In an interview study carried out by Hallam (1997) with novice musicians and professional orchestral musicians, the majority reported memorizing—initially—without conscious awareness, as they learned their parts. When they identified passages they could not play accurately from memory, they chunked them into smaller sections and repeated each section until it was secure. Then, they grouped the small sections into longer sections, and repeated these longer sections until they too were secure. In this way, the whole piece would eventually be successfully memorized. This technique was useful for short pieces; however, for longer, more complex works, half of the professional musicians in Hallam's sample reported using what she refers to as “cognitive analysis” (see Section 7.2.5) to construct a framework into which the memorized sections could be placed.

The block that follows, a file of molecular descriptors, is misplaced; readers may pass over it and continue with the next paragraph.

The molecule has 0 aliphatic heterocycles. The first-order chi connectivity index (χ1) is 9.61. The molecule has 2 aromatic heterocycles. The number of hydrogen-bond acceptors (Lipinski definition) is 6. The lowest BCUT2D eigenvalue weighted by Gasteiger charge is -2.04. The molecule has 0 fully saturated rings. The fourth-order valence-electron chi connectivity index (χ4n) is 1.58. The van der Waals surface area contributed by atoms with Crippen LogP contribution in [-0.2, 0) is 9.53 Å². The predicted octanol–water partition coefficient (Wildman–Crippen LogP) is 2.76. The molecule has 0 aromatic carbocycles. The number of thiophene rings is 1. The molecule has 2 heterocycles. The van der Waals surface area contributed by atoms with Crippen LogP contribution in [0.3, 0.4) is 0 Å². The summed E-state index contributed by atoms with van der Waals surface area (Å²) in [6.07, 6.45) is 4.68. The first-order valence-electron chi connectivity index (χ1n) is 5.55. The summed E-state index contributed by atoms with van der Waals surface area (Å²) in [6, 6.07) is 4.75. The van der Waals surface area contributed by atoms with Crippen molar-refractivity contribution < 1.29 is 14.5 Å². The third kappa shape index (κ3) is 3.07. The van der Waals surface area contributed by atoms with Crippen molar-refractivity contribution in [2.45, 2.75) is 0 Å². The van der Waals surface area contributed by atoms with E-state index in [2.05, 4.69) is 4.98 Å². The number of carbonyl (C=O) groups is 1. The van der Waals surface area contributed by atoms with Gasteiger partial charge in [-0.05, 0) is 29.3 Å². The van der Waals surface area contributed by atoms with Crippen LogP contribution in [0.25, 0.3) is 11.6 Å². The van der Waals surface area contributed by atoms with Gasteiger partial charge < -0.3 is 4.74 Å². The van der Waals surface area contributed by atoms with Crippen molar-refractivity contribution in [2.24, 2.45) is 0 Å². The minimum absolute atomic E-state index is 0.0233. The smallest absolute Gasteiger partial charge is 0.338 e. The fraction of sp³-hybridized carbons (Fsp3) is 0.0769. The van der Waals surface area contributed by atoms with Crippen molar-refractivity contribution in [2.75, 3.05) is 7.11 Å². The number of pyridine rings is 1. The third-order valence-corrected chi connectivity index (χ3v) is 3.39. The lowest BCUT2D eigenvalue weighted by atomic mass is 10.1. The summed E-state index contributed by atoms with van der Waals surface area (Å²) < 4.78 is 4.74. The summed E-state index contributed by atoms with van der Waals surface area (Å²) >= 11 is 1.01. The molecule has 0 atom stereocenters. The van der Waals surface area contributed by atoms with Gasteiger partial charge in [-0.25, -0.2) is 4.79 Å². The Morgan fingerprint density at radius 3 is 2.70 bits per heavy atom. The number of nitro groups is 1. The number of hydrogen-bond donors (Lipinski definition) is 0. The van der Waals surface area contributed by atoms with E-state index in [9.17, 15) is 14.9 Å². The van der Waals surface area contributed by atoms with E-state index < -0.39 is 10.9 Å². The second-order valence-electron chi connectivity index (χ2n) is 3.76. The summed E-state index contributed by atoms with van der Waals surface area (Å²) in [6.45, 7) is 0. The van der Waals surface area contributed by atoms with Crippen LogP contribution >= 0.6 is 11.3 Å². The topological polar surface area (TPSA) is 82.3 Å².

(p.130) 7.2.2 Memorizing visual information

Most classical musicians begin learning and practicing new pieces from a notated source, and this can form an important foundation for memory. Indeed, many musicians report “knowing where they are on the page” when they play or sing notated music from memory—a very useful tool for preventing or recovering from memory lapses. As early as 1800, long before it was customary for classical musicians to perform from memory, Anfossi (cited in Monahan, 1978) recommended that singers should memorize at least the turn of the page.